Tolerance to chilling was compared under in vitro conditions in potato plants (Solanum tuberosum L., cv. Désirée) transformed with a yeast-derived invertase gene under the control of the B33 class 1 tuber-specific promoter (the B33-inv plants) and potato plants transformed only with a reporter gene (the control plants). The expression of the inserted yeast invertase gene was proved by following the acid and alkaline invertase activities and sugar contents in the leaves under the optimum temperature (22°C). The total activities of acid and alkaline invertases in the B33-inv plants exceeded those in the control plants by the factors of 2–3 and 1.3, respectively. In the B33-inv plants, the activity of acid invertase twice exceeded that of the alkaline invertase, whereas the difference equaled 12% in the control plants. The contents of sucrose and glucose increased in the B33-inv plants by 21 and 13%, respectively, as compared to the control. Chilling at +3 and –1°C for 1, 3, and 6 h did not affect the rate of lipid peroxidation, as measured by the content of malonic dialdehyde (MDA) in the leaves of the genotypes under study. Only the longer exposures (24 h at +3 and –1°C and 7 days at +5°C) produced a significant decline in the MDA content in the B33-invplants, as compared to the control. Following short freezing (20 min at –9°C), the content of MDA increased by 50% in the leaves of the control plants, while in the B33-inv plants, cold-treated and control plants did not differ in the MDA content. The authors presume that the potato plants transformed with the yeast invertase gene acquire a higher tolerance to low temperatures as compared to the control plants, apparently due to the changes in sugar ratio produced by the foreign invertase.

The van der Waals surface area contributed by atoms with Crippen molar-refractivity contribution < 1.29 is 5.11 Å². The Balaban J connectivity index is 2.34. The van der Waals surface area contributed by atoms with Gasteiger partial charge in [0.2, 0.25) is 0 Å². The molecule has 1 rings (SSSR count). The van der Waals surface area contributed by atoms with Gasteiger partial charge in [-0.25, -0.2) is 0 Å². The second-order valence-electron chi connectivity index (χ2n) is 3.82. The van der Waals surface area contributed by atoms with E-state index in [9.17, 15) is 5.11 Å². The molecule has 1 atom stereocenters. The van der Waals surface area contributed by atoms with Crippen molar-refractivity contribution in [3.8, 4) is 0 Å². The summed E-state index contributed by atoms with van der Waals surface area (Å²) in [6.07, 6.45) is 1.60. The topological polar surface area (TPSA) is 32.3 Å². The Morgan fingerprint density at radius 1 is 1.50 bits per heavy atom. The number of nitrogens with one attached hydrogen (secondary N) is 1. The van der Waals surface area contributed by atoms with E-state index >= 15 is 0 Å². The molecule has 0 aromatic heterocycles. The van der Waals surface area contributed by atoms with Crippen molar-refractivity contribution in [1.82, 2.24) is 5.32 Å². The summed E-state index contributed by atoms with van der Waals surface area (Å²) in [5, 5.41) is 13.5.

Russian Journal of Plant Physiology – Springer Journals
Published: Oct 11, 2004
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